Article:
The Congress should brush up its political management skills
Politics is the art of the possible, of creating opportunity out of adversity. A recent example of it is Bihar where arch rivals got together to stall a bigger adversary. That couldn’t have happened without Nitish Kumar and Lalu Yadav’s political pragmatism. Their alliance is a model. It might not be achievable everywhere. But it’s surely worth a try and could materialise nationally if not in states where non-BJP entities are locked in turf wars.
So why’s the Congress that could set up a government in 2004 with the Left’s support, despite their historical rivalry in Kerala, not able to become the catalyst for a broader anti-BJP front? There are issues aplenty to make the experiment succeed. Yet it’s elusive!
The failure cannot be attributed to the party’s lack of experience in collective politics. It ran a coalition regime at the Centre for a decade even after the Left pulled out midway through the UPA’s first term. Power sharing arrangements and political fronts grow in the kind of political climate that exists today. They simply need deft political management. Unilateralism and the tendency to offer a fait accompli to others is a sure recipe for losing allies.
Now that the Congress seems to have made demonetisation the issue it plans to run with for some time to come, it could have brought to bear some of its once famed skills at political management. More meetings and discussions could have taken place to iron out the differences among parties, highlight points of commonality and work out a suitable time to ensure maximum attendance. The issues being raised are those that every party feels strongly about, that the demonetisation move could have been better planned and implemented. If Mamata Bannerjee, never an easy leader to deal with, could have been persuaded, then surely a little more effort could have been made with the others, especially those who are absolutely on the same page as the Congress.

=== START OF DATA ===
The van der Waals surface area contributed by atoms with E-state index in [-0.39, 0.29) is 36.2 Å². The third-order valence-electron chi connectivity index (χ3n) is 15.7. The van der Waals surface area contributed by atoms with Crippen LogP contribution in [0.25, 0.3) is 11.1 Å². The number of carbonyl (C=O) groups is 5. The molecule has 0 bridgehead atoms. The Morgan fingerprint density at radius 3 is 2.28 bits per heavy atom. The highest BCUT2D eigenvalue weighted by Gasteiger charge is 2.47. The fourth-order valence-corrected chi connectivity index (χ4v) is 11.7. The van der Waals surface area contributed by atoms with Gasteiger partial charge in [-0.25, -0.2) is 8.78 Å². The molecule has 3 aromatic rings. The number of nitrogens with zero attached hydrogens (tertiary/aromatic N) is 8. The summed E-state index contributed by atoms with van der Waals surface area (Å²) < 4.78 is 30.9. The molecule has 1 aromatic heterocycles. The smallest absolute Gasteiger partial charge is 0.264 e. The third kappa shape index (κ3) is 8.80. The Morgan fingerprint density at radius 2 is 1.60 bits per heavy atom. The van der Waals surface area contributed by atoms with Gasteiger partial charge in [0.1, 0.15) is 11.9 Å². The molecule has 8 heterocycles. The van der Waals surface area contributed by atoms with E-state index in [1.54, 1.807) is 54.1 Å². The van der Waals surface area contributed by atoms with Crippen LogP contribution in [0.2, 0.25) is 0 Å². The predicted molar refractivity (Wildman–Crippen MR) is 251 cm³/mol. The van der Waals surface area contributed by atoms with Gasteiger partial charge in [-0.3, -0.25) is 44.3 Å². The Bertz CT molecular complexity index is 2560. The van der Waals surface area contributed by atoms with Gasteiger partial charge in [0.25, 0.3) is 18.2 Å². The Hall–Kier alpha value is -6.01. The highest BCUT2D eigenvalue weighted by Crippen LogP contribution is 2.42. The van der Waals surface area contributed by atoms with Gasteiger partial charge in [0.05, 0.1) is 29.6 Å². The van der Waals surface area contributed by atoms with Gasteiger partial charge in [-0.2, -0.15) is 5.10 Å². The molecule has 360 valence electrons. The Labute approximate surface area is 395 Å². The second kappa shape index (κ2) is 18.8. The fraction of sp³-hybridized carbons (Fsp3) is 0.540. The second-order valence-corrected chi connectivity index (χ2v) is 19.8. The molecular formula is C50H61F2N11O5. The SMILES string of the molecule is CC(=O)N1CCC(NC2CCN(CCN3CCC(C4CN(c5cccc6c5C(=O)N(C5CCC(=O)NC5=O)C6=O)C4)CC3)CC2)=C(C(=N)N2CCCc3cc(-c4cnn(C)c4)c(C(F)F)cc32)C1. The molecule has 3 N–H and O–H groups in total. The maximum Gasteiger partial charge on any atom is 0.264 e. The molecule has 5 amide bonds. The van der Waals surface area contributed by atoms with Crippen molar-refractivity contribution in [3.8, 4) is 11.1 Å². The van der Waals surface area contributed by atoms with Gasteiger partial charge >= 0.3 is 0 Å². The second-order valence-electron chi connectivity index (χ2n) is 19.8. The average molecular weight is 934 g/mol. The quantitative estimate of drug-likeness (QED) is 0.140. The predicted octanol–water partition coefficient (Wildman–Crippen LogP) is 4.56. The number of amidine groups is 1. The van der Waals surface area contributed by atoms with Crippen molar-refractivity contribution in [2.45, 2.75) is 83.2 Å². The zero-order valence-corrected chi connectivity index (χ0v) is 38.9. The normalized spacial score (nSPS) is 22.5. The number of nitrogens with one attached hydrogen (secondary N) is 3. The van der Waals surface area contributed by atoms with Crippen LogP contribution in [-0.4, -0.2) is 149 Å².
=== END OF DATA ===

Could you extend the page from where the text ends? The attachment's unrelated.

The latest moves are in sharp contrast to the march Sonia Gandhi led to the President’s House against the NDA’s version of the land acquisition law in 2015. At that time, nearly a hundred MPs from over two dozen parties had joined the Congress president.
The latest Congress failure to bring non-BJP formations together against demonetisation is a repeat faux pas. In seeking to become the kernel of an anti-NDA front, the party needs to reach out rather than expecting others to queue up on its call. It must remember that there are other, equally formidable contenders for the Opposition space—and leadership.